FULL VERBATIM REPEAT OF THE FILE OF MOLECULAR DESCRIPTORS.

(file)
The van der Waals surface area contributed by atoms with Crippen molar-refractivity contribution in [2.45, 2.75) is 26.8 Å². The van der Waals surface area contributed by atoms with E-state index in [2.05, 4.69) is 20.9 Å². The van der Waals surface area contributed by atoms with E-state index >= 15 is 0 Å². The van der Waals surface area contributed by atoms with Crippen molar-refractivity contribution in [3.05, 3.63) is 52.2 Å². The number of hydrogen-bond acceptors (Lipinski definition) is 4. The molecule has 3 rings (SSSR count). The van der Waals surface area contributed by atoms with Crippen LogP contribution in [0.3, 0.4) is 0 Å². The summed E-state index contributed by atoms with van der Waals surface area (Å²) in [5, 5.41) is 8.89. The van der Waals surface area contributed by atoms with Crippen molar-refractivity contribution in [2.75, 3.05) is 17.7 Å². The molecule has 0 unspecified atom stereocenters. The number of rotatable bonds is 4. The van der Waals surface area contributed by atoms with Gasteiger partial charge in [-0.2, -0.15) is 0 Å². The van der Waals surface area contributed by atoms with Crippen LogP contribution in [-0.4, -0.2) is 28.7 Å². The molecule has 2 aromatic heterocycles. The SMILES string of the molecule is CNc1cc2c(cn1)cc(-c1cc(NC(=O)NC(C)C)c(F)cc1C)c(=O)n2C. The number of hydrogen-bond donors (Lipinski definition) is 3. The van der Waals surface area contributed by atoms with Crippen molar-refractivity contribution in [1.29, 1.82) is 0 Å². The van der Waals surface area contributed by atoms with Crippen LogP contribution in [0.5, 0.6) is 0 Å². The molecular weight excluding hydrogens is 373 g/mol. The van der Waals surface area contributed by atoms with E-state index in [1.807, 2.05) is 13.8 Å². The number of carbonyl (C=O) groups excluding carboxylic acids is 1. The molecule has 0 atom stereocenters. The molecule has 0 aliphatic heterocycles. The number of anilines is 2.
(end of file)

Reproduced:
The van der Waals surface area contributed by atoms with Crippen molar-refractivity contribution in [2.45, 2.75) is 26.8 Å². The van der Waals surface area contributed by atoms with E-state index in [2.05, 4.69) is 20.9 Å². The van der Waals surface area contributed by atoms with E-state index >= 15 is 0 Å². The van der Waals surface area contributed by atoms with Crippen molar-refractivity contribution in [3.05, 3.63) is 52.2 Å². The number of hydrogen-bond acceptors (Lipinski definition) is 4. The molecule has 3 rings (SSSR count). The van der Waals surface area contributed by atoms with Crippen LogP contribution in [0.3, 0.4) is 0 Å². The summed E-state index contributed by atoms with van der Waals surface area (Å²) in [5, 5.41) is 8.89. The van der Waals surface area contributed by atoms with Crippen molar-refractivity contribution in [2.75, 3.05) is 17.7 Å². The molecule has 0 unspecified atom stereocenters. The number of rotatable bonds is 4. The van der Waals surface area contributed by atoms with Gasteiger partial charge in [-0.2, -0.15) is 0 Å². The van der Waals surface area contributed by atoms with Crippen LogP contribution in [-0.4, -0.2) is 28.7 Å². The molecule has 2 aromatic heterocycles. The SMILES string of the molecule is CNc1cc2c(cn1)cc(-c1cc(NC(=O)NC(C)C)c(F)cc1C)c(=O)n2C. The number of hydrogen-bond donors (Lipinski definition) is 3. The van der Waals surface area contributed by atoms with Crippen molar-refractivity contribution in [1.29, 1.82) is 0 Å². The van der Waals surface area contributed by atoms with Crippen LogP contribution in [0.5, 0.6) is 0 Å². The molecular weight excluding hydrogens is 373 g/mol. The van der Waals surface area contributed by atoms with E-state index in [1.807, 2.05) is 13.8 Å². The number of carbonyl (C=O) groups excluding carboxylic acids is 1. The molecule has 0 atom stereocenters. The molecule has 0 aliphatic heterocycles. The number of anilines is 2.